I am from Africa. No, not that Africa. I was not destitute. Not this Africa either. I am not next in line to any throne, nor am I a son of a politician. I am of that middle group that is too blind to notice they are dirt poor, and know better than to care. If you asked me, I would tell you I came to America to go to school. And that is the truth. But if you boil that down, I came to America for a better opportunity. For the most part, I have found it. College educated, gainfully employed, home owner, blah blah blah. I don’t (or rather shouldn’t) have anything to complain about.
Economically speaking, it’s hard to hate on America, when you grew up in Africa. By African standard, the worst of America is not bad at all. But we all live in America. And by American standard, things haven’t been quite well for a long time. There are ample reasons to cry for change, to beg for relief, demand respect, just and fair share in the American dream. Especially for those that have put in the work, played by the rules, and hence allowed themselves reasonable expectation of having their apple pie next to their milk and honey.
But the current wave of “Occupation” is not going to bring forth the change the season needs.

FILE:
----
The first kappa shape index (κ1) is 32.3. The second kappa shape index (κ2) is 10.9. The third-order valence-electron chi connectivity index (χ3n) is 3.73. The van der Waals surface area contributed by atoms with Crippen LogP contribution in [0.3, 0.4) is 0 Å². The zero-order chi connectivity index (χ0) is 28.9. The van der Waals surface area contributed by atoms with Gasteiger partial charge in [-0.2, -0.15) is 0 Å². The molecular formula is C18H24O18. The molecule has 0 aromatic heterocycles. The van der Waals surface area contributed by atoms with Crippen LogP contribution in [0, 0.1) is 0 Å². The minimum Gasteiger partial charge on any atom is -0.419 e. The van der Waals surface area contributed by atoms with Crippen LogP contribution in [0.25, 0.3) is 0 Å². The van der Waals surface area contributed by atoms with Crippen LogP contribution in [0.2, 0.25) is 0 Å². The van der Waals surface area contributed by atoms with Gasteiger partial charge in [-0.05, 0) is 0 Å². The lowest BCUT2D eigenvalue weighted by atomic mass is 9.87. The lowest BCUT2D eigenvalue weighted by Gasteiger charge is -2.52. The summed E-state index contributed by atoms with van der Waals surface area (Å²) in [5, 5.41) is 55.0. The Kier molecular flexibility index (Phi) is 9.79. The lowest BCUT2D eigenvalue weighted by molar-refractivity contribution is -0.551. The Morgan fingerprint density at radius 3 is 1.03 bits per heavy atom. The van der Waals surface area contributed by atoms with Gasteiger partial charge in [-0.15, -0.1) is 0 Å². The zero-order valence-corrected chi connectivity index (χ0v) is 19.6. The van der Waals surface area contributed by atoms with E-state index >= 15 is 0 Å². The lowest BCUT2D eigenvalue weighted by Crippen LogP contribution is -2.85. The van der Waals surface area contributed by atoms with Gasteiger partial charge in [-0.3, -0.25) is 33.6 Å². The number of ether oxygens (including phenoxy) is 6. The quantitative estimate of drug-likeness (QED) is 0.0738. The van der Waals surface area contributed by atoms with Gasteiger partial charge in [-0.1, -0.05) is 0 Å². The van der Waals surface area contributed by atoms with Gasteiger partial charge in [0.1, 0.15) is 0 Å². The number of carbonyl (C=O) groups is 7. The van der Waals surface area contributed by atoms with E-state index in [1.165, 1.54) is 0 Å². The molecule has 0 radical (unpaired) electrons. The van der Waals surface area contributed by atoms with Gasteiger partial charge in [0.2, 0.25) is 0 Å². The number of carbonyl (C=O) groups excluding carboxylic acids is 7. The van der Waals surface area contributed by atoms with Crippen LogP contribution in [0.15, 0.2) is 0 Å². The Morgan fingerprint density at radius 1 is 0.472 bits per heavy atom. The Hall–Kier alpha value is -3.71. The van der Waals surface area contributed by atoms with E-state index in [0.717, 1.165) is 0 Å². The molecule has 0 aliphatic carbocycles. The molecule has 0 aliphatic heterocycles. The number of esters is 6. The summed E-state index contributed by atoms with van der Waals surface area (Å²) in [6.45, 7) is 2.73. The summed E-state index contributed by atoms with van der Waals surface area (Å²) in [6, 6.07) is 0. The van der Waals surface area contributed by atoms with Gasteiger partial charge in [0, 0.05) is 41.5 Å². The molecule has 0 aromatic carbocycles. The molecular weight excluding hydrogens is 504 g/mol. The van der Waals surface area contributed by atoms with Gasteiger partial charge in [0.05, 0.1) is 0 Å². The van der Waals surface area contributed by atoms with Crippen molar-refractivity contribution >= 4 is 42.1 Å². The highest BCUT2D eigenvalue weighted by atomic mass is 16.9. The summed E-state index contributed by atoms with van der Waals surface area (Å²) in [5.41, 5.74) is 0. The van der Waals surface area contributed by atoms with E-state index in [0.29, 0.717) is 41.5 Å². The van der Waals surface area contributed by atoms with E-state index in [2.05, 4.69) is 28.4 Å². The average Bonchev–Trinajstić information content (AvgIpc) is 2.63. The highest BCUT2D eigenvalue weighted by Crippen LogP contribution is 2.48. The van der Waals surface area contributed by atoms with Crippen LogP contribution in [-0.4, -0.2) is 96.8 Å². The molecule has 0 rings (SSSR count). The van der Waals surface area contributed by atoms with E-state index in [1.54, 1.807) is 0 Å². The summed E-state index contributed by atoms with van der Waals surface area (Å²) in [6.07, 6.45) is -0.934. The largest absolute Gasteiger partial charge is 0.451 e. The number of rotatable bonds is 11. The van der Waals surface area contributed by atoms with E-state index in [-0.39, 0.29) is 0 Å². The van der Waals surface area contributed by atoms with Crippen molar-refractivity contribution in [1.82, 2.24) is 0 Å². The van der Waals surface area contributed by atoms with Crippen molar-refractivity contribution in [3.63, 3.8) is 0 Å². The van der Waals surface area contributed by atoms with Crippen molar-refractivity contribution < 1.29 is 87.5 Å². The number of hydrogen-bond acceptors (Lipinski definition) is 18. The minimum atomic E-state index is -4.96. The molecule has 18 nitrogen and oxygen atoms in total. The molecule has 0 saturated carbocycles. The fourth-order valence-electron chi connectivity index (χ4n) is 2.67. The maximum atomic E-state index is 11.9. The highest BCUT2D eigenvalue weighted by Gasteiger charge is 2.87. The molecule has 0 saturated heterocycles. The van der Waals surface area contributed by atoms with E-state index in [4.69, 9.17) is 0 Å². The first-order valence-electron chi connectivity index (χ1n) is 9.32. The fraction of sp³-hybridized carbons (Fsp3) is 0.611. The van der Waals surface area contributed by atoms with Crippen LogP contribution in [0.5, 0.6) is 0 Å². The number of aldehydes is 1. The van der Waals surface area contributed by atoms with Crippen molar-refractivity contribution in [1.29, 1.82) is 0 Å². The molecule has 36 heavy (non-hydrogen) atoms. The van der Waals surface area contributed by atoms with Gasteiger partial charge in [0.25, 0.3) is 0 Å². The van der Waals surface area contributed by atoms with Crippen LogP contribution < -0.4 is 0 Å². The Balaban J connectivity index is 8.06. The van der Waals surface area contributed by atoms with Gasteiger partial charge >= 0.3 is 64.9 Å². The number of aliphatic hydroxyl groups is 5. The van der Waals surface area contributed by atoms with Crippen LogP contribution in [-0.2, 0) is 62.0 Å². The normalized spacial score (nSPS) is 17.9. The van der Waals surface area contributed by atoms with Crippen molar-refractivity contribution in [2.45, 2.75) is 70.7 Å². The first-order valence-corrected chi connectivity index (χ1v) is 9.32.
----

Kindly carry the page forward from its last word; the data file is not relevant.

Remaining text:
First on the nature of the beast — Today, capitalism is the world’s tallest standing economic system not by coincidence. It capitalizes on a flaw in human mending. The truth is human beings (some might argue as we have lately been wired) are selfish creatures. We are self-serving in everything we do. If that deed turns out good, it’s purely collateral. Mother Theresa was selfish. So was Gandhi, Jesus, MLK and all the other symbols of altruism. They all did what they did first and foremost for the “man” in the mirror. He might have been surrounded my others, but it was because s/he was in the mirror.
If you turn this self-serving nature into competition where each person is rewarded based on his/her effort, well you have a system that is hard to oppose. Because if it fails you, it would tell you it is not to blame; it is solely your own lack of effort. The only other possibility is that you gave it your best, and yet you didn’t come first. In essence admitting you are less capable than your fellow man. That is not an easy thing to admit. How do you fight such a beast? One that doesn’t pick winners and losers, but lets you (in the proverbial market) decide it amongst yourself? Standing up to that beast takes the type of imagination that makes evolution possible. And those happen slowly, bit by bit, over millions of years.